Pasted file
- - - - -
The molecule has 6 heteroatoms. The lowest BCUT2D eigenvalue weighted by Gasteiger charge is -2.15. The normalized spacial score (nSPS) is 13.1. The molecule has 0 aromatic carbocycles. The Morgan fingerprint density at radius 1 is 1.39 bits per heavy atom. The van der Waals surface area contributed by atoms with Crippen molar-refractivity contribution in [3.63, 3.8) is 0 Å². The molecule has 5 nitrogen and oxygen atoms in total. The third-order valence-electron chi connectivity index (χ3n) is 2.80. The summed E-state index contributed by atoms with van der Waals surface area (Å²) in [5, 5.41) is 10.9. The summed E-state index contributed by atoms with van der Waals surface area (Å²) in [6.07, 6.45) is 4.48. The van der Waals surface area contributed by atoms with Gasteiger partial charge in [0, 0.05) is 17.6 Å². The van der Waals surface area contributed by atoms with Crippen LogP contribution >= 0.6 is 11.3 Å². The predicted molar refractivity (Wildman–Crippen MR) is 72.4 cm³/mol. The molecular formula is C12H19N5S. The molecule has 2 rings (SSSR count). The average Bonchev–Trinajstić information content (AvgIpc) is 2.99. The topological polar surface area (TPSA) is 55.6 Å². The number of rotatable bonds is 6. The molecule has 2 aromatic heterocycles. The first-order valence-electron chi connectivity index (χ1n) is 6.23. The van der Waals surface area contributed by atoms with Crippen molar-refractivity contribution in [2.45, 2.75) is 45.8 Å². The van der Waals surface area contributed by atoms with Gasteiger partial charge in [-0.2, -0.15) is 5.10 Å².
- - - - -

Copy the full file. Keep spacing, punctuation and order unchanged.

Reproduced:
The molecule has 6 heteroatoms. The lowest BCUT2D eigenvalue weighted by Gasteiger charge is -2.15. The normalized spacial score (nSPS) is 13.1. The molecule has 0 aromatic carbocycles. The Morgan fingerprint density at radius 1 is 1.39 bits per heavy atom. The van der Waals surface area contributed by atoms with Crippen molar-refractivity contribution in [3.63, 3.8) is 0 Å². The molecule has 5 nitrogen and oxygen atoms in total. The third-order valence-electron chi connectivity index (χ3n) is 2.80. The summed E-state index contributed by atoms with van der Waals surface area (Å²) in [5, 5.41) is 10.9. The summed E-state index contributed by atoms with van der Waals surface area (Å²) in [6.07, 6.45) is 4.48. The van der Waals surface area contributed by atoms with Gasteiger partial charge in [0, 0.05) is 17.6 Å². The van der Waals surface area contributed by atoms with Crippen LogP contribution >= 0.6 is 11.3 Å². The predicted molar refractivity (Wildman–Crippen MR) is 72.4 cm³/mol. The molecular formula is C12H19N5S. The molecule has 2 rings (SSSR count). The average Bonchev–Trinajstić information content (AvgIpc) is 2.99. The topological polar surface area (TPSA) is 55.6 Å². The number of rotatable bonds is 6. The molecule has 2 aromatic heterocycles. The first-order valence-electron chi connectivity index (χ1n) is 6.23. The van der Waals surface area contributed by atoms with Crippen molar-refractivity contribution in [2.45, 2.75) is 45.8 Å². The van der Waals surface area contributed by atoms with Gasteiger partial charge in [-0.2, -0.15) is 5.10 Å².